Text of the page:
Flip that foundation over. You’re going to attach the skids, which are the pieces that’ll slide over the grass when the sled is in use. Bolt them securely to the underside of the base frame. These skids should be made of a heavy-duty material that can take a beating, like hardened steel. You can add a strip of UHMW (Ultra-High Molecular Weight Polyethylene) to the bottom of the skids to reduce friction and protect the grass.

Finally, add some weight to the base. Use sandbags or weight plates for this. Secure them so they don’t shift during use; nothing’s worse than a wobbly sled during drills. Spread out the weight evenly to mimic resistance your players will face against real opponents.

There’s a real sense of pride in building something with your own hands, especially when it’s going to help your team get stronger and more coordinated. Watching your players push the sled you built across the field? Now that’s a satisfaction that’s hard to top. Keep up the good work – your sled’s nearly ready for action.

Step 3: Attach the push pad

With precision and sturdiness under your belt from constructing the base, you’ll now turn your attention to an equally vital part of the DIY football blocking sled: attaching the push pad. This stage requires detailed attention since the durability and functionality of your sled largely hinge on how well the pad is secured.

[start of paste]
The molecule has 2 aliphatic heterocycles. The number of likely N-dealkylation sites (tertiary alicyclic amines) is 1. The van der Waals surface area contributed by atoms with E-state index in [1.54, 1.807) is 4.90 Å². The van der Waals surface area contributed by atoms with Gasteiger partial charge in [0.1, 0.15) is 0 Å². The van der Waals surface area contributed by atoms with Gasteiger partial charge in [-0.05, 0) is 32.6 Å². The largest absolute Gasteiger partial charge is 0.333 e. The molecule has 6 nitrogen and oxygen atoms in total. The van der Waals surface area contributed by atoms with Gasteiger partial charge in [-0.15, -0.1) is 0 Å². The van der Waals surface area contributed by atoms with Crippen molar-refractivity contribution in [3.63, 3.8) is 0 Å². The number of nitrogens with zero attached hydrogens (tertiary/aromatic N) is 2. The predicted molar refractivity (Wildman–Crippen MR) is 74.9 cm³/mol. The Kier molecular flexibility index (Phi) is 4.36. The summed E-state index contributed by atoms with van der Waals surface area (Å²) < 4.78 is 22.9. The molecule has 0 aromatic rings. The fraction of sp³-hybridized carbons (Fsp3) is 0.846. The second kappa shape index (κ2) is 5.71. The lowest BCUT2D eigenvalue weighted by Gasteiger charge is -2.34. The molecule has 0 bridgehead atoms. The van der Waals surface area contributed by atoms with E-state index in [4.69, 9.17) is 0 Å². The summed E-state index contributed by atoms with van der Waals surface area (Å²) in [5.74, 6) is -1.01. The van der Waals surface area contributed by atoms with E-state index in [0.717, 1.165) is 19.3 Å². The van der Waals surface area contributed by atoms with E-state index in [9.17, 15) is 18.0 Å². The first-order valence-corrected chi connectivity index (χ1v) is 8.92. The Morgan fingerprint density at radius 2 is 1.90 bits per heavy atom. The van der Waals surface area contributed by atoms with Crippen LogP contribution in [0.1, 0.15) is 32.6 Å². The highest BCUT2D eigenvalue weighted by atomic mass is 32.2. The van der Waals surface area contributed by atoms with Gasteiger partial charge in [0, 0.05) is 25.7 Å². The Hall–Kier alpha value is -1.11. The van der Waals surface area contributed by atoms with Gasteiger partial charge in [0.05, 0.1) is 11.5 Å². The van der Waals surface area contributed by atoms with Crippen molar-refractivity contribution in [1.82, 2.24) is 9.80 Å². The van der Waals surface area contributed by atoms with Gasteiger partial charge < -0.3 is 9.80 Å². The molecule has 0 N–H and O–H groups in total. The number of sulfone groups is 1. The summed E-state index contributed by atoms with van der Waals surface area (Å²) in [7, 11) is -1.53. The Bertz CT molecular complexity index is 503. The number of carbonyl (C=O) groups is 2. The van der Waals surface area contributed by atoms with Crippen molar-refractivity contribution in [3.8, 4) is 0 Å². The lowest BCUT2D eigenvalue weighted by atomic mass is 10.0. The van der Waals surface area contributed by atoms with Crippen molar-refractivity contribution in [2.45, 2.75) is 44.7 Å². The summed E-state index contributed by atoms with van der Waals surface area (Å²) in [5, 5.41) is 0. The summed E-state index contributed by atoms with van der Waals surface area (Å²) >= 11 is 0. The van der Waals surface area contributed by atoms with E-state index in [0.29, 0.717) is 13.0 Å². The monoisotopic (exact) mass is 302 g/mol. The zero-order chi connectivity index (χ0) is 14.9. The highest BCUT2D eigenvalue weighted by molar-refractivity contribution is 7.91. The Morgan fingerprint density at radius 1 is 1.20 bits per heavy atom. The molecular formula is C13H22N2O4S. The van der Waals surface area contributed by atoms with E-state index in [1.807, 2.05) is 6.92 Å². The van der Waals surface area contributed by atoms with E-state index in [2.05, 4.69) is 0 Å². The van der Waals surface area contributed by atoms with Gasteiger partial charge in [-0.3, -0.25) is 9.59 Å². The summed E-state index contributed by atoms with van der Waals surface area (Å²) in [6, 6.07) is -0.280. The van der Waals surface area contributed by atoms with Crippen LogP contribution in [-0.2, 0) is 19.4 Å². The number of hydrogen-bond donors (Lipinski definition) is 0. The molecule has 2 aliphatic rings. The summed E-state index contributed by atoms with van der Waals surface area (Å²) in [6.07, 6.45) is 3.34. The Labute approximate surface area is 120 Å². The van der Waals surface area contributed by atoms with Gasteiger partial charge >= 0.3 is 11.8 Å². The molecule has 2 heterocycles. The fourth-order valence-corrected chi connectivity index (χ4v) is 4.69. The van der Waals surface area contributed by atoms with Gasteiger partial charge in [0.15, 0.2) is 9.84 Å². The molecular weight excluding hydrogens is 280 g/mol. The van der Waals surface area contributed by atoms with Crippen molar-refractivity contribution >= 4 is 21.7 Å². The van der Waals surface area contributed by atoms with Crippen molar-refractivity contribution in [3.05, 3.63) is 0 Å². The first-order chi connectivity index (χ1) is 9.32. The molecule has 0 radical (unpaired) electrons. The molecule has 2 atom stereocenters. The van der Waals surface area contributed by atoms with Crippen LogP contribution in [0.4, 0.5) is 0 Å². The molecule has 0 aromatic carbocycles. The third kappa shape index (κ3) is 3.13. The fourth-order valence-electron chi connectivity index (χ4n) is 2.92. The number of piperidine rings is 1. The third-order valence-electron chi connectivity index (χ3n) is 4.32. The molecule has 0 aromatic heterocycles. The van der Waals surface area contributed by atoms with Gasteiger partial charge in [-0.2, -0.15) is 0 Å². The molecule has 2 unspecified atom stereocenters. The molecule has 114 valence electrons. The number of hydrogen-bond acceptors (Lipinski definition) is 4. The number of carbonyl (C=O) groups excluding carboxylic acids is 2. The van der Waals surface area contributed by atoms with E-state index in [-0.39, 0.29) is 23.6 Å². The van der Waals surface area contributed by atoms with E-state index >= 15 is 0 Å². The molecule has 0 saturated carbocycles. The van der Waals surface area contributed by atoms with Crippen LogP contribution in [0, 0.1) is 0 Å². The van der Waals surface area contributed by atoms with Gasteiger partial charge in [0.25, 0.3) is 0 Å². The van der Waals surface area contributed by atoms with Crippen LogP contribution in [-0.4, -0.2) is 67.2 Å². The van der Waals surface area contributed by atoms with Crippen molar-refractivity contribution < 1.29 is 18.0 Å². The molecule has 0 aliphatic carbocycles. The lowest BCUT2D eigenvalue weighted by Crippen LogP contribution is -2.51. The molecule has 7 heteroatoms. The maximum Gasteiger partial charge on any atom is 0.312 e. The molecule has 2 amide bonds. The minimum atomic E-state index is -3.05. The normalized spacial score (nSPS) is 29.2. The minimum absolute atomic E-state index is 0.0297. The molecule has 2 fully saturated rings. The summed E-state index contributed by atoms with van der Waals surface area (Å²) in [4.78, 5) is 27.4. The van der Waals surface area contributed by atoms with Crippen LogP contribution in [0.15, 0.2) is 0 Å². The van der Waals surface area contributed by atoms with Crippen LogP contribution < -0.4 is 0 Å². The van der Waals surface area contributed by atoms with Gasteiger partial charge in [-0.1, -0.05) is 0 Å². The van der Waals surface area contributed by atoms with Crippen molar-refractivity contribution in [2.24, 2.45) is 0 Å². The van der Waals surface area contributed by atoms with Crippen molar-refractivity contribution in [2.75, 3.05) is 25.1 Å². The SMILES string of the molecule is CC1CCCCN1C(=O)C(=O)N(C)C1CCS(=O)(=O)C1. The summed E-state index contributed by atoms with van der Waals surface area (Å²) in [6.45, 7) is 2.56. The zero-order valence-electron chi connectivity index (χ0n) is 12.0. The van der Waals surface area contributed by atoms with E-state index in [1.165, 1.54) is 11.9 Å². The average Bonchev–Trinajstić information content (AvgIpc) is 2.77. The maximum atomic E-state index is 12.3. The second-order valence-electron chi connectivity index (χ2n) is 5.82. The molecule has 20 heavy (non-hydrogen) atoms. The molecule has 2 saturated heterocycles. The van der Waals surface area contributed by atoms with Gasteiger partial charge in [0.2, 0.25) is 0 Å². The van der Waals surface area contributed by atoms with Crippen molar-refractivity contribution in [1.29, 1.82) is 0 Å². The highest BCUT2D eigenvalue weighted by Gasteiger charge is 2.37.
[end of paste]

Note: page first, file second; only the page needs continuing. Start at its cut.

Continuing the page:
Start by selecting a high-density foam that can withstand repeated impact. Your players will be hitting this pad hundreds of times, so it’s got to hold up. Once you’ve got your foam, you’ll need to cover it with a weather-resistant material— vinyl is a great choice here. It’ll protect the foam from the elements and extend the life of your sled.

Here’s how you’ll get it fixed onto the base:

  • Cut the foam to match the size of the metal frame you’ve constructed for the base.
  • Wrap the foam in your chosen material, pulling it taut and securing it with heavy-duty staples or industrial glue.
  • If you’ve got a sewing machine that can handle the material, creating a few seams will add durability.
  • Attach the now-covered foam to the metal frame of the base. Ensure it’s centered and aligned.
  • Drill pilot holes through the material and into the base frame.
  • Use galvanized bolts and nuts to fasten the pad securely to the frame. Make sure to tighten these bolts properly to prevent any wobble.

Remember, the better the craftsmanship here, the safer your sled will be for your athletes. Check for any sharp edges or loose material and smooth them out or tighten as needed.